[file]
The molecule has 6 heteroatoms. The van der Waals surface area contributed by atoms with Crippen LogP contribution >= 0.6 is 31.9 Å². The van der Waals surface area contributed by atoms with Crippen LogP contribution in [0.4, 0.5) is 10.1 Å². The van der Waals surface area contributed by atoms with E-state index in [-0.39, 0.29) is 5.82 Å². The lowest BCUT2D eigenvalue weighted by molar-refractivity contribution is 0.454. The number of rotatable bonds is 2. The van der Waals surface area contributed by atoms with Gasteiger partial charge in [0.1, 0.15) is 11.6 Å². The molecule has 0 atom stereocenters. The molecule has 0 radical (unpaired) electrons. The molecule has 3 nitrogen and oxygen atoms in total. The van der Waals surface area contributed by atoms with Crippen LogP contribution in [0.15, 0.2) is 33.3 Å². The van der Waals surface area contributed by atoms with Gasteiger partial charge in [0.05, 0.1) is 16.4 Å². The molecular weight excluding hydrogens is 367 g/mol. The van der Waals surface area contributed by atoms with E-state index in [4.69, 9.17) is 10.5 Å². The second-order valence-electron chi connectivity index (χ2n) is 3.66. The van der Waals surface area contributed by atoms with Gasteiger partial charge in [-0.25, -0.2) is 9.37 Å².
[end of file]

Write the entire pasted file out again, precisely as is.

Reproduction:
The molecule has 6 heteroatoms. The van der Waals surface area contributed by atoms with Crippen LogP contribution >= 0.6 is 31.9 Å². The van der Waals surface area contributed by atoms with Crippen LogP contribution in [0.4, 0.5) is 10.1 Å². The van der Waals surface area contributed by atoms with E-state index in [-0.39, 0.29) is 5.82 Å². The lowest BCUT2D eigenvalue weighted by molar-refractivity contribution is 0.454. The number of rotatable bonds is 2. The van der Waals surface area contributed by atoms with Gasteiger partial charge in [0.1, 0.15) is 11.6 Å². The molecule has 0 atom stereocenters. The molecule has 0 radical (unpaired) electrons. The molecule has 3 nitrogen and oxygen atoms in total. The van der Waals surface area contributed by atoms with Crippen LogP contribution in [0.15, 0.2) is 33.3 Å². The van der Waals surface area contributed by atoms with Gasteiger partial charge in [0.05, 0.1) is 16.4 Å². The molecular weight excluding hydrogens is 367 g/mol. The van der Waals surface area contributed by atoms with E-state index in [4.69, 9.17) is 10.5 Å². The second-order valence-electron chi connectivity index (χ2n) is 3.66. The van der Waals surface area contributed by atoms with Gasteiger partial charge in [-0.25, -0.2) is 9.37 Å².